The rest is history
This post is an indulgence in nostalgia. Those allergic to nostalgia can rummage in the archives or wait for me to return to contemporary journalism.
It was 40 years ago on this date that the Fleming Gazette* came out with my byline on a front-page article and on a column inside. The owners, Lowell Denton, the publisher, and his wife, Jean Denton, the editor, had engaged me for what was to be the first of six summers as writer, columnist, copy editor, copy boy, circulation clerk, mail handler and general dogsbody. Jean preferred to take the summer off, and I in 1968, having just finished my junior year of high school, was her substitute.
The Gazette, with a paid circulation of about 3,000, plus what people stole from the racks, was published in Flemingsburg, the county seat. It was one of two weeklies. The rivalry with the Times-Democrat was a friendly one, and the two papers shared a small printing plant with an elderly Goss press. It was still a hot-type paper at that point, and I carried all the copy from the office to the plant for one of the Linotype operators to set it in type and make galley proofs for me to correct.
I worked as a reporter, attending Fiscal Court meetings, agricultural field days, fairs, and other events. (I unaccountably left out of my account of the Ewing Fair one year that the man operating the public-address system, either by accident or design, played a record of “Born to Lose” as mothers with infants processed to the infield for the beautiful-baby contest.) I wrote profiles and features.
Seated at a desk in front of a manual typewriter, a sheaf of yellow copy paper in the drawer and a copy spike at my side, I wrote the stories I had reported, wrote my own column, chronicled the activities of local notables in Jean Denton’s “Jottin’” column, edited and Englished the country correspondence (social notes form all over), read proof, took classified ads over the phone, typed up mailing stencils for the Addressograph, fetched Coca-Colas from the gas station across the street, helped address and bundle the papers for mailing, and swept the office floor. There were some miscellaneous duties as well.
It was a complete introduction to journalism at the ground level.
It also became an education in technological change. It was not long until the paper went offset, abandoning the Linotypes. Lowell acquired Justowriter machines. The Justowriter was an electric typewriter that made a punched tape. The operator typed in the copy, canceled the line whenever there was a typo, and fed the punched tape into a second machine. The second machine produced a galley of justified type, omitting the canceled lines, which could then be cut out with an X-Acto knife and pasted on a mockup page. It was, for the time, sheer magic.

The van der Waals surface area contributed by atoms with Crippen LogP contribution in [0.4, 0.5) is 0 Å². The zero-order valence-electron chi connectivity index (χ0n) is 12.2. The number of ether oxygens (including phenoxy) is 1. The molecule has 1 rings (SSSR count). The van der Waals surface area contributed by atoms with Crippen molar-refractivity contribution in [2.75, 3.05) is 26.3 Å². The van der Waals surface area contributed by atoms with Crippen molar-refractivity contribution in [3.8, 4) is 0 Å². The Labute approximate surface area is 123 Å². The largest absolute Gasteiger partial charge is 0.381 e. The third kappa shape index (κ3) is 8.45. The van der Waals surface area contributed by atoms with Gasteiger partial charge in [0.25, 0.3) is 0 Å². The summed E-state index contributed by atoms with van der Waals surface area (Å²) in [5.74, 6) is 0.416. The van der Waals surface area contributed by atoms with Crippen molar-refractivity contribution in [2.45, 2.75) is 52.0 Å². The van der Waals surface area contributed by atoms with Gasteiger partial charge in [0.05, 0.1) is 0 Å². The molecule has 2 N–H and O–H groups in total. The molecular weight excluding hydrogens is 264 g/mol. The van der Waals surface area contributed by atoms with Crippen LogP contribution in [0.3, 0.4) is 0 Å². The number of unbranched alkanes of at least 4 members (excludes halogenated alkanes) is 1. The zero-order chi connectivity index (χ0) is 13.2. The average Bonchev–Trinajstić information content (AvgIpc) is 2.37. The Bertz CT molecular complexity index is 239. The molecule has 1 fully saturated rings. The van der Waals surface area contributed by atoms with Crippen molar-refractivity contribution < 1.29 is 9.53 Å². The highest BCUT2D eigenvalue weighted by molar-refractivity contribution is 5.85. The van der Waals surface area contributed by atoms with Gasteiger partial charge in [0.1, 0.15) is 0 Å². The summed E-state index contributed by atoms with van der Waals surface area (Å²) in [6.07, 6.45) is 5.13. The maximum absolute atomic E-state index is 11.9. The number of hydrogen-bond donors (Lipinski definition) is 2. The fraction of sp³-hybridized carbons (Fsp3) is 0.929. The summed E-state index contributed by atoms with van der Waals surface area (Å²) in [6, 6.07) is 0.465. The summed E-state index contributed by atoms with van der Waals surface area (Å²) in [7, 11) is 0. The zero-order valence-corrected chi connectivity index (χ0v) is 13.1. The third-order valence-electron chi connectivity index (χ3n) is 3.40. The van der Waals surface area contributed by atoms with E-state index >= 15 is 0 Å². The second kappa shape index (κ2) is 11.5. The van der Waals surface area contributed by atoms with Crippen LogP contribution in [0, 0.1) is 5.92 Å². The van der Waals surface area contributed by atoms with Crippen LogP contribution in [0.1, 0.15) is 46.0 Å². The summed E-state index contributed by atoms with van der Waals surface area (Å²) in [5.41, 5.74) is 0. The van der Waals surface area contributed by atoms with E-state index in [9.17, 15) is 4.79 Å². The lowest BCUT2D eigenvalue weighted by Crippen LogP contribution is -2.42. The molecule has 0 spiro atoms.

The Gazette contracted with a larger newspaper in Nicholas County for the printing, so once a week I drove the finished pages to Cynthiana, where plates were made and the papers run off the presses; then I drove a carload of Gazettes back to Flemingsburg for the afternoon session with the Adressograph and the post office.
It was a small staff. Marie Arrasmith (nee McIntyre, a distant cousin), was the bookkeeper, Justowriter virtuoso, and gatherer of miscellaneous information, some of it printable. Jerry and Bonnie Fleming, before they branched off on their own, worked with ads and paste-up. But it was Lowell and Jean who were the dominant personalities.
Jean had the literary bent. She had studied journalism at the University of Kentucky — Lowell had majored in agriculture — and she was a relentless reader. Though we had few political opinions in common, Jean being one of the most devoted followers of Richard Nixon in the United States, we respected each other’s views. More important, we shared a relish for Joan Didion’s essays, for murder mysteries and for books in general.
Though Lowell was not literary, he was indefatigably curious. His reading was unsystematic but wide-ranging, and nearly every day he mentioned some new fact or phenomenon that had caught his attention. But reading was not his principal source of information. Jean read books; Lowell read people. He could, and would, talk to anyone as he went around town soliciting ads and conducting other business. Most story ideas in the paper were his, rising from encounters with people or tips he had picked up.
Both Lowell and Jean were uncommonly kind and generous. They encouraged me. They excused my adolescent posturings and excesses, in prose and in person. They paid me a wage that paid a significant chunk of my college expenses.
And, though none of us realized it at the time, they gave me a vocation and a career. Journalism is a craft that one learns through its practice, and through Lowell and Jean I had a substantial apprenticeship. When, in 1980, after six years of graduate school, I turned to the realities of making a living and applied for a position on the copy desk at The Cincinnati Enquirer, I already had a grounding in journalistic values and the elements of editing.
When Jean died a few years ago, it was as if I had lost a beloved relative, an aunt who had been unfailingly supportive. Lowell, though deafness has cruelly hampered his exchanges with other people, is still out and about.
I owe them both a debt of gratitude I can never adequately express.
* Since renamed The Flemingsburg Gazette. Now ably operated by Garry and Danetta Barker.